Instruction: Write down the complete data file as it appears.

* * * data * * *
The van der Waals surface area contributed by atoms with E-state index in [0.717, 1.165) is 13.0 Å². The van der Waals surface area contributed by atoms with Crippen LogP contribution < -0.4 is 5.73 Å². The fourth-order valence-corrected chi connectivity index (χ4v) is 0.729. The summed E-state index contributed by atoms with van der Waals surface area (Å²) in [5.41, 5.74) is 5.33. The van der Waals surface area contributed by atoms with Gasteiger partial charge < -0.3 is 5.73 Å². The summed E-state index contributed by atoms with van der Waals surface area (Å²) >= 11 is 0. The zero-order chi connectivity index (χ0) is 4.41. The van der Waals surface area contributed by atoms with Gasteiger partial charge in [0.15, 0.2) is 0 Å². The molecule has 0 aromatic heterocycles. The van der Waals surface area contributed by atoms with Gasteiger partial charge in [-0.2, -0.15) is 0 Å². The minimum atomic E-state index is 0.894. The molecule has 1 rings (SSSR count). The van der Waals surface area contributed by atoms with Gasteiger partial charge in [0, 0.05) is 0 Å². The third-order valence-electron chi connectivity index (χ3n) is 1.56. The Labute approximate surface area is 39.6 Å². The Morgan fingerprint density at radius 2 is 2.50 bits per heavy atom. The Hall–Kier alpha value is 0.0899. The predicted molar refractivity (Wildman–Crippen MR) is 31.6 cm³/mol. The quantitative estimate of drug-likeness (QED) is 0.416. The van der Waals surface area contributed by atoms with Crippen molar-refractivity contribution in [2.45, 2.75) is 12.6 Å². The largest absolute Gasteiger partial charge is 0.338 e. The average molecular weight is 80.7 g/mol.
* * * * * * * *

The van der Waals surface area contributed by atoms with E-state index in [0.717, 1.165) is 13.0 Å². The van der Waals surface area contributed by atoms with Crippen LogP contribution < -0.4 is 5.73 Å². The fourth-order valence-corrected chi connectivity index (χ4v) is 0.729. The summed E-state index contributed by atoms with van der Waals surface area (Å²) in [5.41, 5.74) is 5.33. The van der Waals surface area contributed by atoms with Gasteiger partial charge < -0.3 is 5.73 Å². The summed E-state index contributed by atoms with van der Waals surface area (Å²) >= 11 is 0. The zero-order chi connectivity index (χ0) is 4.41. The van der Waals surface area contributed by atoms with Gasteiger partial charge in [0.15, 0.2) is 0 Å². The molecule has 0 aromatic heterocycles. The van der Waals surface area contributed by atoms with Gasteiger partial charge in [-0.2, -0.15) is 0 Å². The minimum atomic E-state index is 0.894. The molecule has 1 rings (SSSR count). The van der Waals surface area contributed by atoms with Gasteiger partial charge in [0, 0.05) is 0 Å². The third-order valence-electron chi connectivity index (χ3n) is 1.56. The Labute approximate surface area is 39.6 Å². The Morgan fingerprint density at radius 2 is 2.50 bits per heavy atom. The Hall–Kier alpha value is 0.0899. The predicted molar refractivity (Wildman–Crippen MR) is 31.6 cm³/mol. The quantitative estimate of drug-likeness (QED) is 0.416. The van der Waals surface area contributed by atoms with Crippen molar-refractivity contribution in [2.45, 2.75) is 12.6 Å². The largest absolute Gasteiger partial charge is 0.338 e. The average molecular weight is 80.7 g/mol.